Group Connects Military Misconduct, Hostility to Religion
The Family Research Council wonders aloud if the recent epidemic of ethical failures in the US military is connected to the military’s own “hostility” to religion.
Recounting the list of recent moral failures by members of the military displayed through the media, the FRC’s Leanna Baumer noted the DoD’s responses:
Defense Secretary Chuck Hagel ordered a full review of the ethical training senior officers receive, with the report due last Friday. The Secretary of the Air Force has spoken of the need to address “systemic problems,” and the Chairman of the Joint Chiefs of Staff has said that assessing character will be a larger part of the evaluation of military officers in the future.
Baumer accurately notes the military reflects the society from which it is drawn, and that society does not often display the character required for military service:
Honesty, sobriety, and sexual propriety are not often glorified in our culture at large. Instead, our culture lauds self-expression and immediate self-gratification.
In a self-focused culture, how can we shape an environment that demands honesty, fidelity, and honor, all characteristics demanding self-denial? In other words, how is an expectation of ethical and moral behavior to be cultivated and maintained?
She then notes that religion provides a foundation for just such cultivation of ethical and moral behavior — but, she notes, the military hasn’t been viewed as kind to religion recently:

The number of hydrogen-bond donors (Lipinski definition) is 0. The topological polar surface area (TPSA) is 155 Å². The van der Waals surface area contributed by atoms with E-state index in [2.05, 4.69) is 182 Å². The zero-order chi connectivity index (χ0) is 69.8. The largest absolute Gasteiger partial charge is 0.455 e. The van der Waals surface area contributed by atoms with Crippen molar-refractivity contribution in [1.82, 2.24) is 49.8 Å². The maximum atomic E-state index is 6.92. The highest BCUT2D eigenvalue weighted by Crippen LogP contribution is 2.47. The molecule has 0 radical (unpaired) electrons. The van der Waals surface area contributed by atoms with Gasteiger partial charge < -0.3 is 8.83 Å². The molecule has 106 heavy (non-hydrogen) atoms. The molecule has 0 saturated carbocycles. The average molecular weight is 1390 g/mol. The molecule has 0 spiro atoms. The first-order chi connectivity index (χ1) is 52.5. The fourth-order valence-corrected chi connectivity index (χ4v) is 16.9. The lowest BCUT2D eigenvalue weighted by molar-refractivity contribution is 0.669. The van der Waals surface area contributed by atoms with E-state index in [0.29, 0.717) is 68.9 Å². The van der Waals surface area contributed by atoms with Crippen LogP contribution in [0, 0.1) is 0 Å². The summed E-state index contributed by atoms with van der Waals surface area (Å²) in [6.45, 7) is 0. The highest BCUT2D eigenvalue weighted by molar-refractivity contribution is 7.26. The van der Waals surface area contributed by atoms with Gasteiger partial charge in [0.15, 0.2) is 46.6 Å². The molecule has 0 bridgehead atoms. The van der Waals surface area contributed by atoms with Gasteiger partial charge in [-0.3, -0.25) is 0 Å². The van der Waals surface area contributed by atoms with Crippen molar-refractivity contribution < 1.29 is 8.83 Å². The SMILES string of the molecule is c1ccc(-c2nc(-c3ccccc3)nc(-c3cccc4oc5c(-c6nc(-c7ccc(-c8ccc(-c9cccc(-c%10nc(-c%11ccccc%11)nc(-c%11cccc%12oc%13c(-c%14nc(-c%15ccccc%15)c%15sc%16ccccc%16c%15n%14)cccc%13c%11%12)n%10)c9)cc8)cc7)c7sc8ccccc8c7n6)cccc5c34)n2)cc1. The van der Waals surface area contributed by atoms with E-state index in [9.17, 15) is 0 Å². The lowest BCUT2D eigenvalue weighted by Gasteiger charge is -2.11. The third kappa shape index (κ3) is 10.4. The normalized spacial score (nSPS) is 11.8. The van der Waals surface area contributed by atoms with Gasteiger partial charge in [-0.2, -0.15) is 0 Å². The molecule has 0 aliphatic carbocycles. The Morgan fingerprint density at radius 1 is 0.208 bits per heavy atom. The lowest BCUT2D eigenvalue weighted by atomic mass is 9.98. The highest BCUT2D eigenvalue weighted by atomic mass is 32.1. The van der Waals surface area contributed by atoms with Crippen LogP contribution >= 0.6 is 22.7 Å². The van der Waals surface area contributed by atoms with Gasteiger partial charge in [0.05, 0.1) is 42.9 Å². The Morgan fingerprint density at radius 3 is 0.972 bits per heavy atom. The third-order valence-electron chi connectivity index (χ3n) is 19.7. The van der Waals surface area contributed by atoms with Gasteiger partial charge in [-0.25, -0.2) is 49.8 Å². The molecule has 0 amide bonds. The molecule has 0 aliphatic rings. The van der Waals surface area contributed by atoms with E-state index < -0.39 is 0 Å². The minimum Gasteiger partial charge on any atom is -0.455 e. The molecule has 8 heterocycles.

Unfortunately, religious expression within the military has grown more difficult following the repeal of “Don’t Ask, Don’t Tell…” In an effort to be accommodating to homosexual service members, religious opinions about the proper boundaries of sexual behavior have been constrained.
Yet religion strongly condemns infidelity, lying, and drunkenness — all problems highlighted in the latest military scandals. Moreover, the dominant religion practiced in the United States, Christianity, upholds the ideal of chastity, a demand for purity and restraint in sexual conduct.
A few public statements by the DoD seem to say the military might have brought some of this on itself by failing to emphasize moral and ethical character. Army Chief of Staff Gen. Ray Odierno reportedly said
“Sometimes in the past we’ve overlooked character issues because of competence and commitment.”
Similarly, Chairman of the Joint Chiefs of Staff General Marty Dempsey has said the DoD will now focus on “character” over “competence” — though Foreign Policy questioned whether the JCS was an “empty chair” because reaction to the scandals hasn’t, in their estimation, been aggressive or swift enough. An Associated Press report notes officers discharged for misconduct in the Army have “more than tripled in the past three years.”
It is true that “religion” isn’t perfect. It is also true that moral failures in the military are not new. Still, it is difficult to ignore the juxtaposition of an epidemic of non-combat related moral failures in a military that has, in the FRC’s assessment, “ostraciz[ed]” religious beliefs whose tenets address those very failures.
Asks the FRC:
Since we know that one of those tools for cultivating morality for many people has been religious faith, are we encouraging the “systemic problem” in our services by ostracizing the expression of moral beliefs rooted in religious faith?
Also at the Stars and Stripes.